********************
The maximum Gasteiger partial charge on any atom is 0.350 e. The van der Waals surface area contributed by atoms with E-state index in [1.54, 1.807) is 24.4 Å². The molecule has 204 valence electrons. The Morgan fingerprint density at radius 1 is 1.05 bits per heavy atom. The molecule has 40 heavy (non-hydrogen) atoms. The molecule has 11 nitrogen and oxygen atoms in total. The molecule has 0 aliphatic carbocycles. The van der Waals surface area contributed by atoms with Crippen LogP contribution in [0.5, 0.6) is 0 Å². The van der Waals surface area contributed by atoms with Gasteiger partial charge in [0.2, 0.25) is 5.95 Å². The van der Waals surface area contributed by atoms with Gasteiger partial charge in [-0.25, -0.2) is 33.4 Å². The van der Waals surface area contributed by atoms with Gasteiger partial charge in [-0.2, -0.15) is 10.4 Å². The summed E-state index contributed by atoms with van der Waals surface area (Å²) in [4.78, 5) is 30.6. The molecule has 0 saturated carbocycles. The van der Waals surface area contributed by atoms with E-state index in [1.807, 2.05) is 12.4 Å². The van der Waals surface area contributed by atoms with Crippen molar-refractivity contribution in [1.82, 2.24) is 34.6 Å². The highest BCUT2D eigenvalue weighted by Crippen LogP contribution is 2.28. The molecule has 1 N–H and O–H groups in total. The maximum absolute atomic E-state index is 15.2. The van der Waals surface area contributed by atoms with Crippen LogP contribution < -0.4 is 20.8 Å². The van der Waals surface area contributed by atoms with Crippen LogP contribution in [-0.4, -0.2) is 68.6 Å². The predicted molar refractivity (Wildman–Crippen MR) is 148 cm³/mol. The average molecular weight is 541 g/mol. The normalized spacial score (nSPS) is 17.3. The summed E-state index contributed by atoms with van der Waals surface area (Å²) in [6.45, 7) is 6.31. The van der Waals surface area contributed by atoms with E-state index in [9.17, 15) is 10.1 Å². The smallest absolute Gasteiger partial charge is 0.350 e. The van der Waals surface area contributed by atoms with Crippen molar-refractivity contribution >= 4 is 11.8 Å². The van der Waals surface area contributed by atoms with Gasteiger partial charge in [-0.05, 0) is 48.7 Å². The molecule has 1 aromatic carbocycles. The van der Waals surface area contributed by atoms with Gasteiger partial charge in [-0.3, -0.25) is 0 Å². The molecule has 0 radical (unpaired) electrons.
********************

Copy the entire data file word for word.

The maximum Gasteiger partial charge on any atom is 0.350 e. The van der Waals surface area contributed by atoms with E-state index in [1.54, 1.807) is 24.4 Å². The molecule has 204 valence electrons. The Morgan fingerprint density at radius 1 is 1.05 bits per heavy atom. The molecule has 40 heavy (non-hydrogen) atoms. The molecule has 11 nitrogen and oxygen atoms in total. The molecule has 0 aliphatic carbocycles. The van der Waals surface area contributed by atoms with Crippen LogP contribution in [0.5, 0.6) is 0 Å². The van der Waals surface area contributed by atoms with Gasteiger partial charge in [0.2, 0.25) is 5.95 Å². The van der Waals surface area contributed by atoms with Gasteiger partial charge in [-0.25, -0.2) is 33.4 Å². The van der Waals surface area contributed by atoms with Gasteiger partial charge in [-0.2, -0.15) is 10.4 Å². The summed E-state index contributed by atoms with van der Waals surface area (Å²) in [4.78, 5) is 30.6. The molecule has 0 saturated carbocycles. The van der Waals surface area contributed by atoms with E-state index in [1.807, 2.05) is 12.4 Å². The van der Waals surface area contributed by atoms with Crippen molar-refractivity contribution in [1.82, 2.24) is 34.6 Å². The highest BCUT2D eigenvalue weighted by Crippen LogP contribution is 2.28. The molecule has 1 N–H and O–H groups in total. The maximum absolute atomic E-state index is 15.2. The van der Waals surface area contributed by atoms with Crippen LogP contribution < -0.4 is 20.8 Å². The van der Waals surface area contributed by atoms with Crippen LogP contribution in [-0.4, -0.2) is 68.6 Å². The predicted molar refractivity (Wildman–Crippen MR) is 148 cm³/mol. The average molecular weight is 541 g/mol. The normalized spacial score (nSPS) is 17.3. The summed E-state index contributed by atoms with van der Waals surface area (Å²) in [6.45, 7) is 6.31. The van der Waals surface area contributed by atoms with E-state index in [9.17, 15) is 10.1 Å². The smallest absolute Gasteiger partial charge is 0.350 e. The van der Waals surface area contributed by atoms with Crippen molar-refractivity contribution >= 4 is 11.8 Å². The van der Waals surface area contributed by atoms with Gasteiger partial charge in [-0.05, 0) is 48.7 Å². The molecule has 1 aromatic carbocycles. The van der Waals surface area contributed by atoms with Gasteiger partial charge in [-0.3, -0.25) is 0 Å². The molecule has 0 radical (unpaired) electrons.